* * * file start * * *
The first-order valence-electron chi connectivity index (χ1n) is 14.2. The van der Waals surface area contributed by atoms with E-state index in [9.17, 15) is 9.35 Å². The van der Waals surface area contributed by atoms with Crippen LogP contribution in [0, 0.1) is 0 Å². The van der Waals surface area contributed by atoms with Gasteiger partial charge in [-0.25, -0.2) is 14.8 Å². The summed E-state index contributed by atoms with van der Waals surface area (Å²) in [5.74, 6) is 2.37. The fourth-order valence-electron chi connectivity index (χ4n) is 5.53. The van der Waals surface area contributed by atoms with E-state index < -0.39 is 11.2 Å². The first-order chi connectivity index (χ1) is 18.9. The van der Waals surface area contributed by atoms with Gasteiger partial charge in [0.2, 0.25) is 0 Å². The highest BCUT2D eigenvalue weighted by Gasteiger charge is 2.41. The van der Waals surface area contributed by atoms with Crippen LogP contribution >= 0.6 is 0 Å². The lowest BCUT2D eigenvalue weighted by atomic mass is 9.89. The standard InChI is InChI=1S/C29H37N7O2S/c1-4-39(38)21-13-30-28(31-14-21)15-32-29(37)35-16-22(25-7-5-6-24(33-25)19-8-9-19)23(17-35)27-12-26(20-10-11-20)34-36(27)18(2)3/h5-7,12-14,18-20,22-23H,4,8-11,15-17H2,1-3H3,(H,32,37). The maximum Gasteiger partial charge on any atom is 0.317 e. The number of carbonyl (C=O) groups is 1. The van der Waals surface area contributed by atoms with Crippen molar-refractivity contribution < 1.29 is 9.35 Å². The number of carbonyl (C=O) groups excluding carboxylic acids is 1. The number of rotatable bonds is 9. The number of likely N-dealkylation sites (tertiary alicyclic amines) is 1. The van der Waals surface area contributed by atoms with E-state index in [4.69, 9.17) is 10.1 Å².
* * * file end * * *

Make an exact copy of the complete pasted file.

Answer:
The first-order valence-electron chi connectivity index (χ1n) is 14.2. The van der Waals surface area contributed by atoms with E-state index in [9.17, 15) is 9.35 Å². The van der Waals surface area contributed by atoms with Crippen LogP contribution in [0, 0.1) is 0 Å². The van der Waals surface area contributed by atoms with Gasteiger partial charge in [-0.25, -0.2) is 14.8 Å². The summed E-state index contributed by atoms with van der Waals surface area (Å²) in [5.74, 6) is 2.37. The fourth-order valence-electron chi connectivity index (χ4n) is 5.53. The van der Waals surface area contributed by atoms with E-state index < -0.39 is 11.2 Å². The first-order chi connectivity index (χ1) is 18.9. The van der Waals surface area contributed by atoms with Gasteiger partial charge in [0.2, 0.25) is 0 Å². The highest BCUT2D eigenvalue weighted by Gasteiger charge is 2.41. The van der Waals surface area contributed by atoms with Crippen LogP contribution >= 0.6 is 0 Å². The lowest BCUT2D eigenvalue weighted by atomic mass is 9.89. The standard InChI is InChI=1S/C29H37N7O2S/c1-4-39(38)21-13-30-28(31-14-21)15-32-29(37)35-16-22(25-7-5-6-24(33-25)19-8-9-19)23(17-35)27-12-26(20-10-11-20)34-36(27)18(2)3/h5-7,12-14,18-20,22-23H,4,8-11,15-17H2,1-3H3,(H,32,37). The maximum Gasteiger partial charge on any atom is 0.317 e. The number of carbonyl (C=O) groups is 1. The van der Waals surface area contributed by atoms with Crippen molar-refractivity contribution < 1.29 is 9.35 Å². The number of carbonyl (C=O) groups excluding carboxylic acids is 1. The number of rotatable bonds is 9. The number of likely N-dealkylation sites (tertiary alicyclic amines) is 1. The van der Waals surface area contributed by atoms with E-state index in [4.69, 9.17) is 10.1 Å².